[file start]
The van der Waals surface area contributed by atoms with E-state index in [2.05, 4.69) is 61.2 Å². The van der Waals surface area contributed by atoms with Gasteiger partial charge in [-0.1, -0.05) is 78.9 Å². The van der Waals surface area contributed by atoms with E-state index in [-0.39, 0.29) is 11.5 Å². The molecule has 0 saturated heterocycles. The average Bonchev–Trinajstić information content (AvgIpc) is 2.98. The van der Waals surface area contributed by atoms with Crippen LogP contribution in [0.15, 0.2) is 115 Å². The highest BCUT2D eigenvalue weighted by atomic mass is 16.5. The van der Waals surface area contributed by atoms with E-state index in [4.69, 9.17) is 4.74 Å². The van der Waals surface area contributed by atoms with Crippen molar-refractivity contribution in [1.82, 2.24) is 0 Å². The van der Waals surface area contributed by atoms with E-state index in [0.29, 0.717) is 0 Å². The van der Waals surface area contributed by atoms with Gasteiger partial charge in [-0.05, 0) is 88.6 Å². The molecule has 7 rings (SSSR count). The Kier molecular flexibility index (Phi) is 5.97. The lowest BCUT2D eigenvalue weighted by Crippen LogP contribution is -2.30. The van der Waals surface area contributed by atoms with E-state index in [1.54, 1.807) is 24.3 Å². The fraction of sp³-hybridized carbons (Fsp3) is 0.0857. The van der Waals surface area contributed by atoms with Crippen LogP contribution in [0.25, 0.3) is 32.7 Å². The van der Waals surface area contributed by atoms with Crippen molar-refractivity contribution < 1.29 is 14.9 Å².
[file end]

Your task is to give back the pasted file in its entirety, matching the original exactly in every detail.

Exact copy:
The van der Waals surface area contributed by atoms with E-state index in [2.05, 4.69) is 61.2 Å². The van der Waals surface area contributed by atoms with Gasteiger partial charge in [-0.1, -0.05) is 78.9 Å². The van der Waals surface area contributed by atoms with E-state index in [-0.39, 0.29) is 11.5 Å². The molecule has 0 saturated heterocycles. The average Bonchev–Trinajstić information content (AvgIpc) is 2.98. The van der Waals surface area contributed by atoms with Crippen LogP contribution in [0.15, 0.2) is 115 Å². The highest BCUT2D eigenvalue weighted by atomic mass is 16.5. The van der Waals surface area contributed by atoms with E-state index in [4.69, 9.17) is 4.74 Å². The van der Waals surface area contributed by atoms with Crippen molar-refractivity contribution in [1.82, 2.24) is 0 Å². The van der Waals surface area contributed by atoms with E-state index in [0.29, 0.717) is 0 Å². The van der Waals surface area contributed by atoms with Gasteiger partial charge in [-0.05, 0) is 88.6 Å². The molecule has 7 rings (SSSR count). The Kier molecular flexibility index (Phi) is 5.97. The lowest BCUT2D eigenvalue weighted by Crippen LogP contribution is -2.30. The van der Waals surface area contributed by atoms with E-state index in [1.54, 1.807) is 24.3 Å². The fraction of sp³-hybridized carbons (Fsp3) is 0.0857. The van der Waals surface area contributed by atoms with Crippen LogP contribution in [0.25, 0.3) is 32.7 Å². The van der Waals surface area contributed by atoms with Crippen molar-refractivity contribution < 1.29 is 14.9 Å².